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(0.30) (2Ch 30:8)

tn Heb “so that the rage of his anger might turn from you.” The jussive with vav conjunctive indicates purpose/result after the preceding imperative.

(0.30) (Job 9:13)

sn The meaning of the line is that God’s anger will continue until it has accomplished its purpose (23:13-14).

(0.30) (Job 16:9)

tn The referent of these pronouns in v. 9 (“his anger…he has gnashed…his teeth…his eyes”) is best taken as God.

(0.30) (Job 32:2)

tn The verse begins with וַיִּחַר אַף (vayyikharaf, “and the anger became hot”), meaning Elihu became very angry.

(0.30) (Job 32:2)

tn The second comment about Elihu’s anger comes right before the statement of its cause. Now the perfect verb is used: “he was angry.”

(0.30) (Psa 78:50)

tn Heb “he leveled a path for his anger.” There were no obstacles to impede its progress; it moved swiftly and destructively.

(0.30) (Pro 19:11)

tn The Hiphil perfect of אָרַךְ (’arakh, “to be long”) means “to make long; to prolong.” Patience and slowness to anger lead to forgiveness of sins.

(0.30) (Pro 27:4)

tn Heb “fierceness of wrath and outpouring [= flood] of anger.” A number of English versions use “flood” here (e.g., NASB, NCV, NLT).

(0.30) (Pro 30:33)

sn There is a subtle wordplay here with the word for anger: It is related to the word for nose in the preceding colon.

(0.30) (Isa 9:21)

tn Heb “in all this his anger is not turned, and still his hand is outstretched” (KJV and ASV both similar); NIV “his hand is still upraised.”

(0.30) (Isa 10:4)

tn Heb “in all this his anger was not turned, and still his hand was outstretched”; KJV, ASV, NRSV “his had is stretched out still.”

(0.30) (Isa 10:5)

tn Heb “Woe [to] Assyria, the club of my anger.” On הוֹי (hoy, “woe, ah”) see the note on the first phrase of 1:4.

(0.30) (Isa 14:6)

tn Heb “it was ruling in anger nations [with] oppression without restraint.” The participle (“ruling”) suggests repeated or continuous action in past time.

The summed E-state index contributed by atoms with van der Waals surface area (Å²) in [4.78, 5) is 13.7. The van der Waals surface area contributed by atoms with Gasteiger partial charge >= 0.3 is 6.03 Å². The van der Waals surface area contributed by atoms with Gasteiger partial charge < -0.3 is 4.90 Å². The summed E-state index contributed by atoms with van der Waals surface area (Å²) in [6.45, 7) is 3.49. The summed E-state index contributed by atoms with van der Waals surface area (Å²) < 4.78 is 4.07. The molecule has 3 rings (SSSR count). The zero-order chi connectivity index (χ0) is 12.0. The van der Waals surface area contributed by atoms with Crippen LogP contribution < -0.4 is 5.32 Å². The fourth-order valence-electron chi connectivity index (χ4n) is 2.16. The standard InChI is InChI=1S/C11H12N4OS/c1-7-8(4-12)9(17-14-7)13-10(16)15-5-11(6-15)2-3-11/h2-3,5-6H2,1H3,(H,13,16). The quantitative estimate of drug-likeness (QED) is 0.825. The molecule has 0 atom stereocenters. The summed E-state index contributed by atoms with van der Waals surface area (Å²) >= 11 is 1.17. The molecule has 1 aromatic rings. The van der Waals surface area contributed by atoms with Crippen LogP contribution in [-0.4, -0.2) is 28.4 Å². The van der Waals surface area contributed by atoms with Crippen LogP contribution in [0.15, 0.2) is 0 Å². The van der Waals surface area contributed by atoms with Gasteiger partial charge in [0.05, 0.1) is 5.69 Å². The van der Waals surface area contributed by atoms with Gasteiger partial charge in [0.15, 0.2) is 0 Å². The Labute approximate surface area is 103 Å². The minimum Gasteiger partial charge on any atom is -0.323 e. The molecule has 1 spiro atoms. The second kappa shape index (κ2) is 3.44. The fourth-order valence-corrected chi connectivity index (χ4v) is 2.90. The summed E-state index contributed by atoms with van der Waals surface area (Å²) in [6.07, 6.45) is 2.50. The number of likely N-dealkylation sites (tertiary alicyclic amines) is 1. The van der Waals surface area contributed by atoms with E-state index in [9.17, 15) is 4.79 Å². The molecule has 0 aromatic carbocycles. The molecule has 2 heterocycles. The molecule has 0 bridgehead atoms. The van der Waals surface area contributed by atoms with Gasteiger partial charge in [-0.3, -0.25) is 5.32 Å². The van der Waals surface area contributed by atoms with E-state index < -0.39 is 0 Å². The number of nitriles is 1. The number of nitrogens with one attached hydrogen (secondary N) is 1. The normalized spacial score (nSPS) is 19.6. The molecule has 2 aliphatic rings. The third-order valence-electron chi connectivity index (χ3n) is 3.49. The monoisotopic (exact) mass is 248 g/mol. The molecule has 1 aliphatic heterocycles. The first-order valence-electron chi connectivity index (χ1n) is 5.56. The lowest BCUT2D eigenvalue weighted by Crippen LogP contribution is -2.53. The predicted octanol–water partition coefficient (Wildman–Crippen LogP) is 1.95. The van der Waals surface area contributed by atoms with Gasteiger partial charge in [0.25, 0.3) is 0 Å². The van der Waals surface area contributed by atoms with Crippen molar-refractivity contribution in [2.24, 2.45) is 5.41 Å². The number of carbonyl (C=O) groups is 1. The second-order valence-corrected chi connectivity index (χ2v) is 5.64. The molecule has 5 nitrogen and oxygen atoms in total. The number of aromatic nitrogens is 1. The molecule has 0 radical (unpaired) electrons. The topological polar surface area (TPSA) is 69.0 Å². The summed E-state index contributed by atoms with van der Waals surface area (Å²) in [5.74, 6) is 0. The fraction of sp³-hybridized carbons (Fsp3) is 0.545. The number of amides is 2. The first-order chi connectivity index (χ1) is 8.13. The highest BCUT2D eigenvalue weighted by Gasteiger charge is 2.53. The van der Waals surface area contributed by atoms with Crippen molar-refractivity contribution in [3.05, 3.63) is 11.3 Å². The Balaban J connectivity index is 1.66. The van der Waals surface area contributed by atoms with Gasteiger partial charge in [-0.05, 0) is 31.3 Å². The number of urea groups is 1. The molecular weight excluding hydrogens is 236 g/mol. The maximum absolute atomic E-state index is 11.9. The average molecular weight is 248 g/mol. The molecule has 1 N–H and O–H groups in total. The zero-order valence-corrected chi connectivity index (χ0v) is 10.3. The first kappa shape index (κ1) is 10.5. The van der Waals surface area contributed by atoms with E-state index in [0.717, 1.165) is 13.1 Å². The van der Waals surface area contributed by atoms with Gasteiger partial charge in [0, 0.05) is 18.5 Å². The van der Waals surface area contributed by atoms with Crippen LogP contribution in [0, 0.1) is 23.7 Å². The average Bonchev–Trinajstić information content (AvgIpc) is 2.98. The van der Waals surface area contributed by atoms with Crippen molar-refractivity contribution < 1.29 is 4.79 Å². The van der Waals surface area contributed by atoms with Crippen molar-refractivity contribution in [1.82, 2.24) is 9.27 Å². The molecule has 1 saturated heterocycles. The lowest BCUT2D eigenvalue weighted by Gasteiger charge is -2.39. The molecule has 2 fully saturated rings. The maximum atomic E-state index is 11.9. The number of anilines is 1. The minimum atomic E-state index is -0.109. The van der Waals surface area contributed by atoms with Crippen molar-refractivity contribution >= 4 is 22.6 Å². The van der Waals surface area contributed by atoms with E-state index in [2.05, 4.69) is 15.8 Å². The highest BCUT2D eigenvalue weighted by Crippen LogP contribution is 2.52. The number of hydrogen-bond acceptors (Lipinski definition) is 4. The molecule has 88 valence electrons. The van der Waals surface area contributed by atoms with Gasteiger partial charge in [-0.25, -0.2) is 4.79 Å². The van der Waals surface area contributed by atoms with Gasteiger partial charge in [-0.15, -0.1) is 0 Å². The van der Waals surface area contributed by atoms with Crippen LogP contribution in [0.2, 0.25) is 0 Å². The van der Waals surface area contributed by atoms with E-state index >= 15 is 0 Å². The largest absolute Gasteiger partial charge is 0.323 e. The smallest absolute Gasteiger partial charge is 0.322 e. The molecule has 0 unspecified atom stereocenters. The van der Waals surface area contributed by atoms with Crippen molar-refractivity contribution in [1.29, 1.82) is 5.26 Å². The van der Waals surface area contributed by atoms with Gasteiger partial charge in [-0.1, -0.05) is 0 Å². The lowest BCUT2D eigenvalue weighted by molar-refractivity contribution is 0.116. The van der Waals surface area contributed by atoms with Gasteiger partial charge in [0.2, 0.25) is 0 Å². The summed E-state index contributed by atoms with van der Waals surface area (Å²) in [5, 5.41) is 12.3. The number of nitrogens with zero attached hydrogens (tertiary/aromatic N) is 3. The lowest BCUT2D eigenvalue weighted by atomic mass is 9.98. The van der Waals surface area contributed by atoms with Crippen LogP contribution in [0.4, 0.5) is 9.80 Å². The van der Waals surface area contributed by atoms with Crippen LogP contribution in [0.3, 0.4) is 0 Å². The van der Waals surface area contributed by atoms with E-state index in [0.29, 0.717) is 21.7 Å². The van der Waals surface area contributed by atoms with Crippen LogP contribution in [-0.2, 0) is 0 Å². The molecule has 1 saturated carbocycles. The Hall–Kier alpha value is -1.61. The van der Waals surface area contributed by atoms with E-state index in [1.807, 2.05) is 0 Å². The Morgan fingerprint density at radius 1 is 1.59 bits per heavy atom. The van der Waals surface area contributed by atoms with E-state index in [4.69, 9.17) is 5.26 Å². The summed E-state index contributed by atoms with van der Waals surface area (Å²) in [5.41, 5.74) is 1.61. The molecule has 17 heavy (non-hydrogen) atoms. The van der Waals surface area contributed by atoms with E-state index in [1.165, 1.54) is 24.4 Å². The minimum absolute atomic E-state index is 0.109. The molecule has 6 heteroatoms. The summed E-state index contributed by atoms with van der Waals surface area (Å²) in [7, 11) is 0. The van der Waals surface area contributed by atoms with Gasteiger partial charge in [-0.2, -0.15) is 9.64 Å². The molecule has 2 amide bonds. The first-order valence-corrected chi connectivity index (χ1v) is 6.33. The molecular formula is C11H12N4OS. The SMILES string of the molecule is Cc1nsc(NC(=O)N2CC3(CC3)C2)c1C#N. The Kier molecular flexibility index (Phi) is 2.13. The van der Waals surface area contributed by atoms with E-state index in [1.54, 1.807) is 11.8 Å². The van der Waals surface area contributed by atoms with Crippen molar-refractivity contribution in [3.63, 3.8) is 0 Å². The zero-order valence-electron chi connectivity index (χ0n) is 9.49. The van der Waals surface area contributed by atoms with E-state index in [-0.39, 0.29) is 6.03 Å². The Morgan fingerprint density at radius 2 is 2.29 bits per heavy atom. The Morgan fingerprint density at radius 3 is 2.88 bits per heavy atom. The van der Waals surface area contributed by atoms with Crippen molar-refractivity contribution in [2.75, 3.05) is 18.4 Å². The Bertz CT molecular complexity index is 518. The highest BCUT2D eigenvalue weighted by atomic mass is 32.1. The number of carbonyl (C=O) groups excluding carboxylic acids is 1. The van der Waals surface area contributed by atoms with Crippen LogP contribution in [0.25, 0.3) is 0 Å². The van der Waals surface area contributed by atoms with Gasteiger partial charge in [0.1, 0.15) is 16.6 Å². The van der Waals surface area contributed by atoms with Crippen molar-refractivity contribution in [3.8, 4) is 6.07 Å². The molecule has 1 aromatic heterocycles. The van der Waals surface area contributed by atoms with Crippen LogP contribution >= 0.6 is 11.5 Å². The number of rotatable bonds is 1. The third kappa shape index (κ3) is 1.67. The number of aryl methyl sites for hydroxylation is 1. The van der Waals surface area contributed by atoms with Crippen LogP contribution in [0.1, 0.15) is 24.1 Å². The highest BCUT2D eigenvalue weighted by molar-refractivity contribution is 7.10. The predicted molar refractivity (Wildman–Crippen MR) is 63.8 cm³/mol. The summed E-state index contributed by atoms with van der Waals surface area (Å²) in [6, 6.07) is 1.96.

(0.30) (Isa 63:3)

sn Nations, headed by Edom, are the object of the Lord’s anger (see v. 6). He compares military slaughter to stomping on grapes in a vat.

(0.30) (Isa 66:15)

tn Heb “to cause to return with the rage of his anger, and his battle cry [or “rebuke”] with flames of fire.”

(0.30) (Jer 12:13)

tn Heb “be disappointed in their harvests from the fierce anger of the Lord.” The translation makes explicit what is implicit in the elliptical poetry of the Hebrew original.

(0.30) (Jer 51:45)

sn Compare Jer 50:8-10; 51:6 where the significance of saving oneself from the fierce anger of the Lord is clarified.

(0.30) (Lam 2:1)

sn Chapter 2 continues the use of feminine epithets (e.g., “Daughter Zion”), although initially portraying Jerusalem as an object destroyed by the angered enemy, God.

(0.30) (Jon 4:1)

tn Heb “it burned to him.” The verb חָרָה (kharah, “to burn”) functions figuratively here (hypocatastasis) referring to anger (BDB 354 s.v. חָרָה). It is related to the noun חֲרוֹן (kharon, “heat/burning”) in the phrase “the heat of his anger” in 3:9. The repetition of the root highlights the contrast in attitudes between Jonah and God: God’s burning anger “cooled off” when the Ninevites repented, but Jonah’s anger was “kindled” when God did not destroy Nineveh.

(0.30) (Act 4:25)

sn The Greek word translated rage includes not only anger but opposition, both verbal and nonverbal. See L&N 88.185.



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